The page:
Z F A 2 5 / 2 0 1 1 S e i t e | 39 used2car yards. He rapidly makes himself master of the pantomimes of democracy and oratory, producing at will ``a majestic surf of words, tossing in figures, and never failing to come up with a sparkling vitriolic phrase or two, which people in Adelaide called ``pearls"" (126). The standard techniques of ``mug politicians" are identical with those of the huckster salesman. Their evolved counterparts have charisma, based on well2gauged mannerisms and an astutely honed spiel. Hoadley has the unmistakable accoutrements of high office, and in bridges a sure2fire rural vote2winner. McBee in Canberra embraces national transport as well as multiple overlays of identity2conferring props, including a ``mulga stick to take the weight off the old war wound, and between his raised fingers the tremendous uncircumcised cigar to attract the eye and torpedo any criticism" (256). Nowhere is a specific ideology or party affiliation mentioned. These are incidental compared with the driving self2interest of the autocrat. And the public succumbs. It is reverential before the powerful, such as Amen (Menzies) and Churchill, and rapturous before heads of state. A visit by an English monarch mesmerizes the gathered masses: ``their ecstatic scribbled faces and sticky hands strained forward again", and Shadbolt finds ``himself waving frantically too, smiling desperately" (154), as the cheering multitude holds ``first borns aloft" or jiggles ``miniature Union Jacks" (153). Shadbolt and the crowd are one in their unthinking adulation, in ``irrational obedience" (158), while streets in central Sydney named after British dignitaries, and even an insane king, testify to the timelessness of this colonial hysteria, as will Shadbolt's later experiences as a bodyguard. Overall Bail's verdict on what Harold Stewart caustically dubbed ``the lurky country" is grim, but not unrelieved by hope of a brighter, more promising future. Certainly his major characters are often the means of demolishing hallowed, self2flattering Australian myths. If there is one thing, for instance, Australians supposedly cannot abide, it is a braggart or, as McBee stresses, a bullshit artist. Yet that is exactly what McBee is, and this upstart larrikin, who is able to transform a toe lost in a banal domestic shooting accident into a gory memento from ``Herr Hitler" (275), is well received everywhere by his gullible fellow citizens. Similarly in Shadbolt, the heroic endurance and self2sacrifice, for which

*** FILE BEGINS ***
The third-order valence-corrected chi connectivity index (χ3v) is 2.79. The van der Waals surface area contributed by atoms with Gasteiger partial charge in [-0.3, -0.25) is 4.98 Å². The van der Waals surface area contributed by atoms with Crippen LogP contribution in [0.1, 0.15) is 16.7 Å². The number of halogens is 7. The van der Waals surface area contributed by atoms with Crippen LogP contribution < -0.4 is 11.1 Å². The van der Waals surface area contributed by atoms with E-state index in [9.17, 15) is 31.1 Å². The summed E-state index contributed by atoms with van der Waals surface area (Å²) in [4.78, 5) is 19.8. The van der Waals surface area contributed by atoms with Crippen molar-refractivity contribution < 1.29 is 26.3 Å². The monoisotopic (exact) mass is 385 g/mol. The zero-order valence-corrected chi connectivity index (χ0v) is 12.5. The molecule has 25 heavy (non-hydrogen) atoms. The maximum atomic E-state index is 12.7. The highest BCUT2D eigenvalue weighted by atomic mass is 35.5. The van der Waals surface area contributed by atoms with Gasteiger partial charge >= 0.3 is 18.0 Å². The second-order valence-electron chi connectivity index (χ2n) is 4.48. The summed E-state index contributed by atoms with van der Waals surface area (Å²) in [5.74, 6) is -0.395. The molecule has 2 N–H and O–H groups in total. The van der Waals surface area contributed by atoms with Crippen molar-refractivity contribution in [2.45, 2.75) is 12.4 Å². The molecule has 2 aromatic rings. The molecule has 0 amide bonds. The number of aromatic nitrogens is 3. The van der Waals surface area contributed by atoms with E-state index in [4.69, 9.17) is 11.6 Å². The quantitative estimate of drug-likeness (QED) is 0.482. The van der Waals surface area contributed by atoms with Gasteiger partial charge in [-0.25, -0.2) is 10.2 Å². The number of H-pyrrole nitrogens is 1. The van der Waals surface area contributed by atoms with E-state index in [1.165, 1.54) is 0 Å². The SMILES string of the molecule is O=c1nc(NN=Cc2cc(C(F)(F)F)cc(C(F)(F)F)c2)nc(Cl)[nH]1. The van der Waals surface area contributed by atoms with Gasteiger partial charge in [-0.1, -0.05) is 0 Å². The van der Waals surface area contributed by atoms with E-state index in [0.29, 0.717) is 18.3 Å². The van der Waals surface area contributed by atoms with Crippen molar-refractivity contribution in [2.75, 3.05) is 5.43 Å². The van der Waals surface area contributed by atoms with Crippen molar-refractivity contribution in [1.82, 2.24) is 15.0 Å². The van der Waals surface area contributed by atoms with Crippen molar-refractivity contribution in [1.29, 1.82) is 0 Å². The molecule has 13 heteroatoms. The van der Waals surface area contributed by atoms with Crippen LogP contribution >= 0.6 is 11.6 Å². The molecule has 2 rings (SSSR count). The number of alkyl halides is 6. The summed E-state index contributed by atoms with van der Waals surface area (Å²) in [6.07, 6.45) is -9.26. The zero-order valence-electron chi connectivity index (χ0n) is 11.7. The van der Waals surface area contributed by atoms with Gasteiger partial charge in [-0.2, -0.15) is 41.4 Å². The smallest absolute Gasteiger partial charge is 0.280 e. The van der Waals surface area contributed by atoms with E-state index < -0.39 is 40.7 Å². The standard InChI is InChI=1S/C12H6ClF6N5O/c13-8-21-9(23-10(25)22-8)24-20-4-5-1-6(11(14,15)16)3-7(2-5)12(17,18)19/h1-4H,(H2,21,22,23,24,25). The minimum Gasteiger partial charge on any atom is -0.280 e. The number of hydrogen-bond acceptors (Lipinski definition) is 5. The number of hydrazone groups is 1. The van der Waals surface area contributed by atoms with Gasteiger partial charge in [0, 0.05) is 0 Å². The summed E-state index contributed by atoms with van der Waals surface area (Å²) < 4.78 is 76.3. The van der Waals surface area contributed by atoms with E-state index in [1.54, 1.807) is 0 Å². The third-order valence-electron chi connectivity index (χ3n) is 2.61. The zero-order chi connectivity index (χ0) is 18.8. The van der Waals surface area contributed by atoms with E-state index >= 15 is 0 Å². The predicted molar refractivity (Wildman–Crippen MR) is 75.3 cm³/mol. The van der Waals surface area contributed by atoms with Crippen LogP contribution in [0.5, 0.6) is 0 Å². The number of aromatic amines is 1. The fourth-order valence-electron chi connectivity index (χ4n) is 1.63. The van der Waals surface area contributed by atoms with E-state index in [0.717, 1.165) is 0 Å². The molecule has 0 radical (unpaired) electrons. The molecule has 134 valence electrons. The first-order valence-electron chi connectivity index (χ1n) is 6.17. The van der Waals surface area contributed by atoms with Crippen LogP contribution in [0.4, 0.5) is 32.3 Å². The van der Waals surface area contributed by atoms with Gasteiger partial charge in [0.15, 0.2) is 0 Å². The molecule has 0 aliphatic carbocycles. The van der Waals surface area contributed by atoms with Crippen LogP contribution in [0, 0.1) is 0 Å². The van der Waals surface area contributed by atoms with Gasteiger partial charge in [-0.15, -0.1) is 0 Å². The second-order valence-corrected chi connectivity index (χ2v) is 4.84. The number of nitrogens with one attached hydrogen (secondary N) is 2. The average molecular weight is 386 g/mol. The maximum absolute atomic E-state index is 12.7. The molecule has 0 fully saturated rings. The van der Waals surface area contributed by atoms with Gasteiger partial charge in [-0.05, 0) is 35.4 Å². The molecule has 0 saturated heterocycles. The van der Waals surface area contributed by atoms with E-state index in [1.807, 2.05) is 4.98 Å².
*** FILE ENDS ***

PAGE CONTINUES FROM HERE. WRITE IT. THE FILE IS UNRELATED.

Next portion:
40 | S e i t e M i c h a e l A c k l a n d